COVID-19 causes problems for international students in Canada

International students at Durham College who remained here are facing COVID-19 related challenges.

International students who have chosen to wait out the pandemic in Canada are worried about their futures being impacted by COVID-19.

Like all colleges, Durham College (DC) transitioned to online learning following recommendations from health officials in March. Ontario Tech University also moved to an alternate learning format.

When DC closed the campus, that left international students facing a tough decision about whether to return home or remain in Canada.

“I had plans of working this summer instead of going back home, so I thought if I stayed back, and things went back to normal, I could work,” said Abhay Gr, 23, an Interactive Media Design student who made the choice not return home to India.

Like millions of Canadians, Gr has been laid off from his job as a sales representative, as non-essential businesses have been forced to close. He said he fears not being able to make rent payments on time.

According to the Government of Canada, landlords are encouraged to establish fair agreements to keep tenants in their homes, especially those who can’t work because of the pandemic. The government recommends renters apply for COVID-19 emergency assistance.

In some circumstances, aid is also available to international students through Canada’s Emergency Response Benefit, CERB. Under this program, $2,000 a month will be given to eligible workers for up to four months if they have lost their income due to the pandemic. An online application is available to determine eligibility.

During these unprecedented times, international students are also concerned for loved ones back home.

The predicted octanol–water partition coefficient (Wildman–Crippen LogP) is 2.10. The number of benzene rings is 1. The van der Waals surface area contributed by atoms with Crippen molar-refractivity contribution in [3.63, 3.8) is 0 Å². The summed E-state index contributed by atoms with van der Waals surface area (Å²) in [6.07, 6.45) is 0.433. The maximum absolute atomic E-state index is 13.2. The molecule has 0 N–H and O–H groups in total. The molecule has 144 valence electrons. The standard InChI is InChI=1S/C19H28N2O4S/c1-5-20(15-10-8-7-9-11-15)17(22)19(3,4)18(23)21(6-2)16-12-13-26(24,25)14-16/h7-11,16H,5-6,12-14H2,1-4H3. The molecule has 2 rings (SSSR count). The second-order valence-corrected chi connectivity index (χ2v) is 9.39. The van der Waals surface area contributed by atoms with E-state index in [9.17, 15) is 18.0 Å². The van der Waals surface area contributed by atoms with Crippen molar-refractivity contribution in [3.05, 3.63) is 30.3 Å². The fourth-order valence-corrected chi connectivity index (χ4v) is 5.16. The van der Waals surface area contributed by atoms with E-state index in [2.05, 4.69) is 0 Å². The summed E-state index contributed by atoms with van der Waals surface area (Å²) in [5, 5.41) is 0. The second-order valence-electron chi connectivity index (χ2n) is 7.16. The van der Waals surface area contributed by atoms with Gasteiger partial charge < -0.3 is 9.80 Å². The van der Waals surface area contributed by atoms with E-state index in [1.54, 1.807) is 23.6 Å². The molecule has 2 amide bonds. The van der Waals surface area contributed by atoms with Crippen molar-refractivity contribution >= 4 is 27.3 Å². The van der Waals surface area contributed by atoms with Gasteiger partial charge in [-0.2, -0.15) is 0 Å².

Rilita Theodora, 21, a Communication and Digital Media Studies student at Ontario Tech, says staying in contact with her family through video calling and messaging helps her to cope with being away from her home country, Indonesia.

“Seeing my family sometimes makes me feel at ease, but in this situation, I’m just worried about them and less about me,” said Theodora.

She says she needs to obtain her work permit and then maybe she will think about going back home.

However, many countries have put travel restrictions in place as a preventative measure to stop the spread of COVID-19. Canada’s measures now include denying entry to those who are not Canadian citizens or permanent residents.

As well, many DC international students are worried about challenges new students may face because of the virus.

“I’ve been in Canada for more than two and a half years now. For me, it’s easy existing,” said Kratik Gandhi, 20, a second-year Marketing student at Durham College. “I have friends which I know are staying in Oshawa.”

One of Gandhi’s biggest worries is international students who are living away from home for the first time dealing with the pandemic using limited resources due to business closures.

He says banks and landlords won’t be able to provide enough support to students who have arrived for the summer semester.

However, the college has support available for students whether they remain in Canada or are no longer able to arrive due to COVID-19.

Marianne Marando, associate vice-president of International Education, says the spring first semester has been cancelled because students can no longer board flights or obtain study permits.

She says her office is available to help students who remain in Canada.

“Our international student advisors are available virtually by phone, zoom, or email to answer any questions that they have,” she said. “We also hold informational webinars around issues that pertain specifically to international students to do with study permits, visas, and immigration.”

She encourages students to check in on a regular basis.

“We are their family when they’re here in Canada and we hope that they reach out to us when they need something,” said Marando.

According to Durham College’s website, the college will receive $400,000 from the provincial government, as part of a $25 million overall fund for post-secondary institutions, to be used to help support students’ most pressing needs. Emergency financial aid and emergency food service are just two of the needs that may be met.